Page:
Wednesday, April 14, 2010

Shining Model in Walnut Creek CA

Carola Z. writes:

Just a quick note with some good  news:  The meeting we started at Kaiser CDRP in Walnut Creek [California] celebrated its first anniversary today.
The meeting is every Wednesday from 12:15 to 1:15 pm in Room 3D at 710 Broadway 3rd floor.  It's still going strong and we had a nice large group of regulars and newcomers today.
 I had made a commitment to convene this meeting for a year, and I am especially happy to be able to announce that I handed it over today to two very capable members of that meeting as the new convenors.

Way to go, Carola!  Starting a new meeting and then passing on the convenor role to other members of the meeting is a shining model of how LifeRing takes root and expands.

Carola makes it sound so simple, as if there were nothing to it.  But there's a lot to it.  First, you have to get the room -- sometimes a battle of years with an entrenched and obscure administrative bureaucracy.  Then, you have to create the positive LifeRing atmosphere in the room:  safety, openness, honesty, freedom, humor, caring ... the environment that empowers the sober self, and keeps people coming back.  It's only then that you get regulars who build up sober time and learn the ropes of the LifeRing process.  And it's only when you begin to have such a core group that you have your pool of future convenors to whom you can hand the clipboard and the basket, give a friendly hug, and move on to start another meeting somewhere else.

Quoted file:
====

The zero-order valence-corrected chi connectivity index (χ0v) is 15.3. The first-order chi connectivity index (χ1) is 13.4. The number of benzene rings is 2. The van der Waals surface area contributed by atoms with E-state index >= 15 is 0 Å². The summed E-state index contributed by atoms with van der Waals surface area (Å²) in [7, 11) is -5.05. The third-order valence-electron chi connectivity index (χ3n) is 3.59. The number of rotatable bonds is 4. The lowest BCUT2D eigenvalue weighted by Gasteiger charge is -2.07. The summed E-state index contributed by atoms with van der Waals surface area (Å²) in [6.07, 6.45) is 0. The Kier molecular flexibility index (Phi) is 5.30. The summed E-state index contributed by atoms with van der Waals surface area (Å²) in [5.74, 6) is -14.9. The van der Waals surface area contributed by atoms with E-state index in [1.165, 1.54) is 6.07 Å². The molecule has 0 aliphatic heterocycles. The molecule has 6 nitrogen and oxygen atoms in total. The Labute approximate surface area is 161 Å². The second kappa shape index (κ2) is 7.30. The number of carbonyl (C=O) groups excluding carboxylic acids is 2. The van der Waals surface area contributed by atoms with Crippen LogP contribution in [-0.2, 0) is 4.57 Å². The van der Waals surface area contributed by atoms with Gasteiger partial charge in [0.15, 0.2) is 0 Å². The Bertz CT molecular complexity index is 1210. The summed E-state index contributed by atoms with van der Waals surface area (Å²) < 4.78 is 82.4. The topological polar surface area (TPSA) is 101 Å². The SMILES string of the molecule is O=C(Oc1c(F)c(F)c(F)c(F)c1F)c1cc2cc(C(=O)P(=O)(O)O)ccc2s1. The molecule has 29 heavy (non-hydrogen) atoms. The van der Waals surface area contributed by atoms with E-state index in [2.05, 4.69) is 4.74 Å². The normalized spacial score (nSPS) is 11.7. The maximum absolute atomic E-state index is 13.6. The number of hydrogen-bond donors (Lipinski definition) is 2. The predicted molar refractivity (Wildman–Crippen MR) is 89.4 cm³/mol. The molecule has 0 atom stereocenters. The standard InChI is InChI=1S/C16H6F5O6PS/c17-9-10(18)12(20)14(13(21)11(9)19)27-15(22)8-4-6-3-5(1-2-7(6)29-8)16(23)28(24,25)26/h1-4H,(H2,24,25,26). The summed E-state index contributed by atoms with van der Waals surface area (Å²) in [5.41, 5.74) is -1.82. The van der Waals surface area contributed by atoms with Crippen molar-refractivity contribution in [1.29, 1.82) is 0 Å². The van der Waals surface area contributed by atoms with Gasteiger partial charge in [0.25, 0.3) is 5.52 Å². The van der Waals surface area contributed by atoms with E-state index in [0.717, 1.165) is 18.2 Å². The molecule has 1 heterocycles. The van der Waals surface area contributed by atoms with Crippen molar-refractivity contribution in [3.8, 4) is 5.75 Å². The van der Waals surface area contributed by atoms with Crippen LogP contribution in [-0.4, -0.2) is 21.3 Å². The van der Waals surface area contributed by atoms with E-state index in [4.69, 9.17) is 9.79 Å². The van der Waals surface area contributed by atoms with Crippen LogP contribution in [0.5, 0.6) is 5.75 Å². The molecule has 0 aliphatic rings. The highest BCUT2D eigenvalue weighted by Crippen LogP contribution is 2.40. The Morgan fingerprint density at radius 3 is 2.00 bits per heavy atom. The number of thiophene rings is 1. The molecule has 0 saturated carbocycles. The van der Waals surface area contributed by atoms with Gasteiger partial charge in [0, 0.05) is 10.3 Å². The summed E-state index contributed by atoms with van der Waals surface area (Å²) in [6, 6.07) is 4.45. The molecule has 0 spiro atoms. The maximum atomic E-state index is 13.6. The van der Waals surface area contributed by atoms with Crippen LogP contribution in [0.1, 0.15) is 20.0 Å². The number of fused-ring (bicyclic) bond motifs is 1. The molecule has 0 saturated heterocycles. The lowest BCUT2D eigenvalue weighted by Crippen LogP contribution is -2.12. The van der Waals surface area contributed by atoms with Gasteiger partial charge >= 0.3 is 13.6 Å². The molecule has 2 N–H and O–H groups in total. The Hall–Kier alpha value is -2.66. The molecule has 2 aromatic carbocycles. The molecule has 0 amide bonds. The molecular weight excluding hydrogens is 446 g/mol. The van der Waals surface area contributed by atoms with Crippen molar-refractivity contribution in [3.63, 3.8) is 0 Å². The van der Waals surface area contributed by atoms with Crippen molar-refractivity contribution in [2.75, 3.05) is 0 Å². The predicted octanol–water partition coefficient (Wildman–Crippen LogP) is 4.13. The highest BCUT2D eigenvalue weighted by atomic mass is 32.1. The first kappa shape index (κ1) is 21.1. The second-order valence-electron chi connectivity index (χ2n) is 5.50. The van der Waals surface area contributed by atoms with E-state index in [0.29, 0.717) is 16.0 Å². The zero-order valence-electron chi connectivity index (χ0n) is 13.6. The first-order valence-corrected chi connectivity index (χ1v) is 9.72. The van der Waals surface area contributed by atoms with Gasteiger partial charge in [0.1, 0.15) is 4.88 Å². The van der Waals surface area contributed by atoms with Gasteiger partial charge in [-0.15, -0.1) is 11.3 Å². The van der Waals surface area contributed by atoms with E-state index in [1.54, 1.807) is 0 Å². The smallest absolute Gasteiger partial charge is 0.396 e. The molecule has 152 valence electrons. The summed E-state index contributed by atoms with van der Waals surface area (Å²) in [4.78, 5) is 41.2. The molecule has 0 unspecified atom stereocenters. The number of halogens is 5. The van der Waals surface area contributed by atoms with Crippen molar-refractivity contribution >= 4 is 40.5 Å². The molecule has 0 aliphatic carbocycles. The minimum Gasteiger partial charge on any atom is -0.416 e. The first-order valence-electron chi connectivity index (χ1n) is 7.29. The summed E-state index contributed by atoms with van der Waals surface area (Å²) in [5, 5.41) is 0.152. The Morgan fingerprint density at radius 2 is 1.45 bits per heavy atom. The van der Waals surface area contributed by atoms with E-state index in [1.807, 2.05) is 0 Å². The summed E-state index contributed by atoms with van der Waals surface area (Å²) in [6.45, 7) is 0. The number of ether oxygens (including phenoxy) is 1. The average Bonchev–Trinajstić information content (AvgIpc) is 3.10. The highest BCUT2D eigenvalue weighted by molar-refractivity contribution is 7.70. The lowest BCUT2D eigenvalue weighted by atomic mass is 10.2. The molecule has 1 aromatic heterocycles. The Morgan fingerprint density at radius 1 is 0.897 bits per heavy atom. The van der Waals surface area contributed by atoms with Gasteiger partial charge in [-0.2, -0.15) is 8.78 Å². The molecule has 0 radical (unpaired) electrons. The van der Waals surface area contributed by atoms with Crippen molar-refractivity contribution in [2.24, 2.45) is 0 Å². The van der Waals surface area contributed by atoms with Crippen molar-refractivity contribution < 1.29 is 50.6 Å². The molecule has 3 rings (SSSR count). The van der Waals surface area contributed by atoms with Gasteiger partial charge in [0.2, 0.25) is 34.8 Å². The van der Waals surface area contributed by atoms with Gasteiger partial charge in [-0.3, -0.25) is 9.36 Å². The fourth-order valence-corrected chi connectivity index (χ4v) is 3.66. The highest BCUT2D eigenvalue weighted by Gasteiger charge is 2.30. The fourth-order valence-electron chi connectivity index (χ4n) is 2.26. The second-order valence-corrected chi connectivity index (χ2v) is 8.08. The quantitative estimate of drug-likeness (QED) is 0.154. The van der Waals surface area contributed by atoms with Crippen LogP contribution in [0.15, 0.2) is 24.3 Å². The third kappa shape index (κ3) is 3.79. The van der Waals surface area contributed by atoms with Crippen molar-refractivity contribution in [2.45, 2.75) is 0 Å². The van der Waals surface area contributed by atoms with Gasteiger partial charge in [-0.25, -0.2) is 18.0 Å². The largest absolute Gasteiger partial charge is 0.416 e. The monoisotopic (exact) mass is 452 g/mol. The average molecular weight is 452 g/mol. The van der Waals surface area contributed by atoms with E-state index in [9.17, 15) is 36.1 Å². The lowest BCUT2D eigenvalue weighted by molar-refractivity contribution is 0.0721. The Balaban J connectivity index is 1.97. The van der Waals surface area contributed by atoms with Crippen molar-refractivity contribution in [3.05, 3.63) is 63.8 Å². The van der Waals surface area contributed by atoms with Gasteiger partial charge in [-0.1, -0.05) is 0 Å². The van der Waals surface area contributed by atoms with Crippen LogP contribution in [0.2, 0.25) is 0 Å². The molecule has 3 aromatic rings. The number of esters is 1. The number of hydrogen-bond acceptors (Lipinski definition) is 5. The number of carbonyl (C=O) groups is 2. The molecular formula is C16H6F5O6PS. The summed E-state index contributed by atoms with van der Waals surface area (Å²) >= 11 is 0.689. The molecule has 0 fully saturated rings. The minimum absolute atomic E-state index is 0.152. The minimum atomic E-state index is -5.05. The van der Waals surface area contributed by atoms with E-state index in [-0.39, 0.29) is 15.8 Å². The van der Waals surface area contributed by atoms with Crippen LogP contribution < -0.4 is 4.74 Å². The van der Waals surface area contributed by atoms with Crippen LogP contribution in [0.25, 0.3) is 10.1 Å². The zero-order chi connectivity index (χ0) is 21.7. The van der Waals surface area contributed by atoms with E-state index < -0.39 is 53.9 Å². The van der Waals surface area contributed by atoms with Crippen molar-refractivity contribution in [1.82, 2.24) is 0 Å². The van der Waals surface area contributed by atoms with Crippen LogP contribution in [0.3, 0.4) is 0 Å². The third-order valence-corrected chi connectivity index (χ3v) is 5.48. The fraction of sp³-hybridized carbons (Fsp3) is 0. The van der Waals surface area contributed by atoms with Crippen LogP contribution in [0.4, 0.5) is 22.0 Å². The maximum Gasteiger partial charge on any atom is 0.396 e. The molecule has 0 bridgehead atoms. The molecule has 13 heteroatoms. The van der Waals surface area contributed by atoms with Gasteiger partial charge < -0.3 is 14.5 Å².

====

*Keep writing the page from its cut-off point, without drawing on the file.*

The core message of the LifeRing convenor handbook (How Was Your Week) is "Pass it on!"  The "it" here is the convenor role.  When convenors remember that message and put it into practice, as Carola has done, then LifeRing thrives and grows.  There are, unfortunately, also some negative examples.  Last week at the monthly convenor workshop at the Service Center, I learned that a certain meeting that I had started fourteen years ago, and passed on long ago, was now without a convenor.  People had gone to the room, sat and waited, and no convenor had showed up. So, I went and acted as pinch-hitter tonight. There were ten participants, and we had a great meeting. A member of the meeting told me that the regular convenor had convened this meeting for more than three years.  No one knew what had happened to him, and we had only sketchy contact information for him in the database at the LifeRing Service Center. I enjoyed pinch hitting and I'll do it again next week; but I shouldn't have to.  Convenors who fail to develop other convenors and pass the meeting on will eventually burn out, and risk taking the whole meeting down with them.  That's not a recipe for a healthy, expanding organization.

So, congratulations and a shining gold star to Carola and the other convenors who "pass it on!"

No comments: